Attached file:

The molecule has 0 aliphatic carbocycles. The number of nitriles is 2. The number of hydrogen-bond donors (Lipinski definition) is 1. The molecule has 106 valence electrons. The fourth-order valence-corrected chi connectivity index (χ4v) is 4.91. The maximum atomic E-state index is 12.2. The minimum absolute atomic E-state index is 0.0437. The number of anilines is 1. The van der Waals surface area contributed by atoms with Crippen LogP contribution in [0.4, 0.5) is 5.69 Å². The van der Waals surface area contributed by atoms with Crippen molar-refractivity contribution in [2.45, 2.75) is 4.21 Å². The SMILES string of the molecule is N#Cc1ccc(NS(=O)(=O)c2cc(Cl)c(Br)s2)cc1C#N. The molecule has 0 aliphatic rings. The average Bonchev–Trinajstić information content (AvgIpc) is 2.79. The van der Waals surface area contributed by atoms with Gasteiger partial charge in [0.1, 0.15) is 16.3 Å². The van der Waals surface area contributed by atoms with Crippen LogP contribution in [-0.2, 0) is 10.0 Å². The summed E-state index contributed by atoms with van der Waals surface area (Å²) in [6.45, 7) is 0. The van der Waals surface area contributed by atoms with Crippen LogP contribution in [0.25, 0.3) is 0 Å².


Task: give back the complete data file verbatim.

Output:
The molecule has 0 aliphatic carbocycles. The number of nitriles is 2. The number of hydrogen-bond donors (Lipinski definition) is 1. The molecule has 106 valence electrons. The fourth-order valence-corrected chi connectivity index (χ4v) is 4.91. The maximum atomic E-state index is 12.2. The minimum absolute atomic E-state index is 0.0437. The number of anilines is 1. The van der Waals surface area contributed by atoms with Crippen LogP contribution in [0.4, 0.5) is 5.69 Å². The van der Waals surface area contributed by atoms with Crippen molar-refractivity contribution in [2.45, 2.75) is 4.21 Å². The SMILES string of the molecule is N#Cc1ccc(NS(=O)(=O)c2cc(Cl)c(Br)s2)cc1C#N. The molecule has 0 aliphatic rings. The average Bonchev–Trinajstić information content (AvgIpc) is 2.79. The van der Waals surface area contributed by atoms with Gasteiger partial charge in [0.1, 0.15) is 16.3 Å². The van der Waals surface area contributed by atoms with Crippen LogP contribution in [-0.2, 0) is 10.0 Å². The summed E-state index contributed by atoms with van der Waals surface area (Å²) in [6.45, 7) is 0. The van der Waals surface area contributed by atoms with Crippen LogP contribution in [0.25, 0.3) is 0 Å².